Bloodbound are a reliable band and rarely offer surprises, but the added layer of synths to War Of Dragons is an expansion on their sound. On the slower tracks, it almost comes across as Sabaton-esque (a band I very rarely use comparatively!). The production could have been handled better so that the synths don't envelope the vocals; especially on "Battle In The Sky" and "Tears Of A Dragonheart". Otherwise, the mix is pleasing all round. The drums thunder along with plenty of power, and the choral vocals are especially notable as they surround Pata's delectable tones.

If there's any gripe I'd pick at, it's that the whole affair may be a track or two too long. There's no token ballad or epic interlude, so it really is just eleven straight-up hymnal metal anthems with little variation (obligatory 30-second intro notwithstanding). "Fallen Heroes" offers a more earthy listen with its marching tempo and grandiose choirs, but the whole release would've benefited from replacing the fodder ("Silver Wings") with a real sore-thumb highlight. Admittedly, the grimy riffage in "Starfall" is enough to make anyone's ears prick up and listen - and subsequently headbang - but too little, too late.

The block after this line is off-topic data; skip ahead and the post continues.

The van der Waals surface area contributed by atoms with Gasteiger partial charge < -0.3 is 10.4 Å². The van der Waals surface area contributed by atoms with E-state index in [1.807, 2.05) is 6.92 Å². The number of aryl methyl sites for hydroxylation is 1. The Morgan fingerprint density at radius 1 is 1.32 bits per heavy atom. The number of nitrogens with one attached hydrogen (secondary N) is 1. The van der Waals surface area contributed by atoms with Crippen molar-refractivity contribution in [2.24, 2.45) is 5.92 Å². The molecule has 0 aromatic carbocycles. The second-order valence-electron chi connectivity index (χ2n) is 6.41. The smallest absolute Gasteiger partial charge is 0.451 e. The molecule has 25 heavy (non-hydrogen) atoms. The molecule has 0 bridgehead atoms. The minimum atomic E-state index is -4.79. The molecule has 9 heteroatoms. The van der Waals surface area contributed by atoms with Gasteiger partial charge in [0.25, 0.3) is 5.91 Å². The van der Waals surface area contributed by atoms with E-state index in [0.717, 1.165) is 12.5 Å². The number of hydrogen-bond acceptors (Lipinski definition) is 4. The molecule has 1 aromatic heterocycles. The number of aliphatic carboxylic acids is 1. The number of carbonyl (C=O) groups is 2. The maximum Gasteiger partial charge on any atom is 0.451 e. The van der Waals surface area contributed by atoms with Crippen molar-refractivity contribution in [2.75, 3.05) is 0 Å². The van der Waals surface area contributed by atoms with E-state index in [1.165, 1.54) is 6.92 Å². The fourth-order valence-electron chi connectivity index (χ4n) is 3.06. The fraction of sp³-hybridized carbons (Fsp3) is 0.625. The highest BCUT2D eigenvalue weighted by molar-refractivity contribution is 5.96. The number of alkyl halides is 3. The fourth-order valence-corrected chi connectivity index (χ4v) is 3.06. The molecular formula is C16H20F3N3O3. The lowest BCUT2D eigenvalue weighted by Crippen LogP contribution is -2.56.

From the rapid-fire gallop of "King Of Swords", to the bombastic theatre of "Symphony Satana", War Of Dragons is generic beyond belief. But I've made peace with that being the reason we adore this sub-genre so much. Fantasy, swords, steel, magic, wizards, fire, glory...and, of course, dragons. Need I say more?

Originally written for www.metal-observer.com